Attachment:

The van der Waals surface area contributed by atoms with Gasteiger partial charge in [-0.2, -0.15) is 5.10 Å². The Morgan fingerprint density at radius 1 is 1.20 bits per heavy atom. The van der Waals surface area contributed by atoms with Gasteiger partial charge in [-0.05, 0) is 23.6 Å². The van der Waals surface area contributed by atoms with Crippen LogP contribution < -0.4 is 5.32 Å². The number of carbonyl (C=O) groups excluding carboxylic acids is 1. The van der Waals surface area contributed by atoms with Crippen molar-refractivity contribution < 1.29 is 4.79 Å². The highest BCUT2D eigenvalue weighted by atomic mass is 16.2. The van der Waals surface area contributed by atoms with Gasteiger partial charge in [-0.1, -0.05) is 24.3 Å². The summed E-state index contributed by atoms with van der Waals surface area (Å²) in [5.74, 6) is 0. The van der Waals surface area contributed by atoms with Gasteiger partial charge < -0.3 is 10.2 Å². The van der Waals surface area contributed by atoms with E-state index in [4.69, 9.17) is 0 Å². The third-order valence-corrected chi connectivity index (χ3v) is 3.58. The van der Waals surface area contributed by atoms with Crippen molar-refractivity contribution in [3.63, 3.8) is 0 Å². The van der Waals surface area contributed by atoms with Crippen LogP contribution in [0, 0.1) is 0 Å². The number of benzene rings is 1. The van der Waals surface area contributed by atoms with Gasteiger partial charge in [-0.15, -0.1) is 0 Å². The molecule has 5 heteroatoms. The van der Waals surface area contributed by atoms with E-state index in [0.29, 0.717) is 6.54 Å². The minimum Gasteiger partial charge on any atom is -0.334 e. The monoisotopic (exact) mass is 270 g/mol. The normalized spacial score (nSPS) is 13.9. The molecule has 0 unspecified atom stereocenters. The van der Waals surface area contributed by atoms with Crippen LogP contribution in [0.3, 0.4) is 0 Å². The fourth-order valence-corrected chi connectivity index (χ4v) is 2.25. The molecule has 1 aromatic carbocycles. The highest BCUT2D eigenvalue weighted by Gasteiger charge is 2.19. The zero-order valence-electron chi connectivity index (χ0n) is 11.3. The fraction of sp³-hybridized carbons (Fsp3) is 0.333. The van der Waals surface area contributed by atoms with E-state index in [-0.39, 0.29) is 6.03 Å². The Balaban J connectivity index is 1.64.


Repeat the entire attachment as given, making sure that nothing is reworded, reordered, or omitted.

The van der Waals surface area contributed by atoms with Gasteiger partial charge in [-0.2, -0.15) is 5.10 Å². The Morgan fingerprint density at radius 1 is 1.20 bits per heavy atom. The van der Waals surface area contributed by atoms with Gasteiger partial charge in [-0.05, 0) is 23.6 Å². The van der Waals surface area contributed by atoms with Crippen LogP contribution < -0.4 is 5.32 Å². The number of carbonyl (C=O) groups excluding carboxylic acids is 1. The van der Waals surface area contributed by atoms with Crippen molar-refractivity contribution < 1.29 is 4.79 Å². The highest BCUT2D eigenvalue weighted by atomic mass is 16.2. The van der Waals surface area contributed by atoms with Gasteiger partial charge in [-0.1, -0.05) is 24.3 Å². The summed E-state index contributed by atoms with van der Waals surface area (Å²) in [5.74, 6) is 0. The van der Waals surface area contributed by atoms with Gasteiger partial charge < -0.3 is 10.2 Å². The van der Waals surface area contributed by atoms with E-state index in [4.69, 9.17) is 0 Å². The third-order valence-corrected chi connectivity index (χ3v) is 3.58. The van der Waals surface area contributed by atoms with Crippen molar-refractivity contribution in [3.63, 3.8) is 0 Å². The van der Waals surface area contributed by atoms with Crippen LogP contribution in [0, 0.1) is 0 Å². The number of benzene rings is 1. The van der Waals surface area contributed by atoms with Gasteiger partial charge in [-0.15, -0.1) is 0 Å². The molecule has 5 heteroatoms. The van der Waals surface area contributed by atoms with E-state index in [0.29, 0.717) is 6.54 Å². The minimum Gasteiger partial charge on any atom is -0.334 e. The monoisotopic (exact) mass is 270 g/mol. The normalized spacial score (nSPS) is 13.9. The molecule has 0 unspecified atom stereocenters. The van der Waals surface area contributed by atoms with Crippen LogP contribution in [0.3, 0.4) is 0 Å². The fourth-order valence-corrected chi connectivity index (χ4v) is 2.25. The molecule has 1 aromatic carbocycles. The highest BCUT2D eigenvalue weighted by Gasteiger charge is 2.19. The zero-order valence-electron chi connectivity index (χ0n) is 11.3. The fraction of sp³-hybridized carbons (Fsp3) is 0.333. The van der Waals surface area contributed by atoms with E-state index in [-0.39, 0.29) is 6.03 Å². The Balaban J connectivity index is 1.64.